A department’s mission statement extends to the campus community a promise of intent to serve. While a mission statement can be the inspirational foundation of an organization, it must also be the framework for program planning and assessment. 

Flow from intent of the organization (mission) to the program goals (desired outcomes) guides evaluation of the goals (actual outcomes). In other words, how well does the department contribute to the organization meeting mission.

Applying the concepts of a mission statement into practice will afford the ability to answer the “so what” question.

We discussed and worked through an exercise to operationalize the mission statements (institution and department). Transforming the mission statement from an abstract concept to a specific measurable vision contributes to progam planning.

The purpose of the exercise was to name key elements of each and pinpoint overlap.  Below is a partial example of such an outcome of the exercise (used in another setting).

The second part of the staff development was to select a theoretical foundation for their work.  My role was to supply an example of using theory to guide practice.  I chose Arthur Chickering’s (1969, 1993) student development theory.  He bases his model on the precept of experiential learning. This theory is a perfect fit as an example for a recreational sports department.  As conceptualized by Chickering, experiential learning is the learning that occurs in a person as the result of changes in judgments, feelings, knowledge or skills.  Chickering hypothesizes that the student experiences have the potential to have a substantial impact on overall development.  Chickering’s model includes 7 evolving factors (tasks) of student development, which he refers to as vectors.  Vector quantifies both direction (i.e., improve, status quo, worsen) and magnitude (i.e., how much of a change).

Below are some examples (non-inclusive list) of how recreational sports programming contributes to student development (applying Chickering’s vectors)

Achieving Competence

**Sports participation enhance self image
**Classification systems used in programming contributes to building competence
**Social interaction and challenge of participation
**Positions of responsibility provide opportunities to build competence **Learning rules, how to work together as a team, strategy of play and competition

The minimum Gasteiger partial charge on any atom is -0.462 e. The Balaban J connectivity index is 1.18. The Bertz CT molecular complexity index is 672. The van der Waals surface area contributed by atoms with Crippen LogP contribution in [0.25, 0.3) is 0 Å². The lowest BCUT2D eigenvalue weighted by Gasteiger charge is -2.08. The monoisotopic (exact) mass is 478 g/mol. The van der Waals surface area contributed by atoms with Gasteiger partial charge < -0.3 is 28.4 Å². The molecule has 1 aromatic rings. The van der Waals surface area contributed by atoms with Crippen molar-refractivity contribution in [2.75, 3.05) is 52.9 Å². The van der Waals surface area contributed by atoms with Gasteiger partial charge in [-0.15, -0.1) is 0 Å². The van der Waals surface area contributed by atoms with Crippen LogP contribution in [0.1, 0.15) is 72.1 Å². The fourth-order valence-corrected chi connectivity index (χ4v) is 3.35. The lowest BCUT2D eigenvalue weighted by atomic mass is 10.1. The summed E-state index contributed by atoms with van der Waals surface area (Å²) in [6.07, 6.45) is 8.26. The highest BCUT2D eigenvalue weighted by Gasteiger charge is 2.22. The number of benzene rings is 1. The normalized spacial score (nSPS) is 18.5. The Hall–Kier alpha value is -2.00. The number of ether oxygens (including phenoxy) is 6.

Managing Emotions

**Participation helps express aggression (cathartic effect)
**Sport environment allows an opportunity to try new ways of expressing emotions
**Co-recreational opportunities enhance social interactions
**Need to adhere to rules and regulations


**Participation in sports helps in character development, self sufficiency, and self support
**Sports teams help in disengagement from parents (transition to college) **Enhances the ability to use each other’s strengths to make progress as teams make decisions and solve problems
**Cooperation among team members and opponents is necessary to have a successful play experience 

Interpersonal Relationships

**Tolerance may develop by creating a plane of equality on the playing field **Classification of sports and variety of program offerings aid in diversity of personal interactions
**Sports environment helps to eliminate social and racial barriers

Establishing Identity

**Self-concept varies directly with one’s body concept and sports participation enhances this
**Helps develop ability to handle/respond to competitive pressure

Developing Purpose

**Participation may enhance goal directed behavior
**Setting of the team or performance goals and persistence in accomplishing these goals
**Individual and dual sports aid in lifestyle development

Developing Integrity

**Participation enhances loyalty and altruism
**Sport environment allows one to observe, analyze, and evaluate others value structures
**Sport environment develops its own behavior structures, norms, and statuses

Tell me and I Forget. Show me and I remember. Involve me and I understand. – Confucius
Final Thoughts

A recreational sports department should have, above all, a fixed, articulate philosophy concerning the nature, intent and reason behind the programs.  Recreation professionals must transition from intent and apply theory to practice in order to prove educational accountability.  Student development theory, such as Chickering, serves as a core construct around which we identify goals, programs developed, and interventions evaluated.

If a profession is to know where it is going, what it is striving for, what it hopes to accomplish, and how it might proceed in its work, it should have goals and outcomes clearly defined. 

If human development is indeed a lifelong process of acquiring, analyzing, and synthesizing information, ideas, and knowledge then recreational sports professionals can feel good about the impact of their programs on that part of the process which occurs during a student’s college career.

I view the sports environment as a mini-society or participatory model of life. I feel that the developmental opportunities in the larger world and those in the sports environment are similar. Future blogs will expand on these comments…my recent work has stimulated the idea to share my beliefs with you.

Any thoughts??

Music Matters: Music for Me!! Music for You??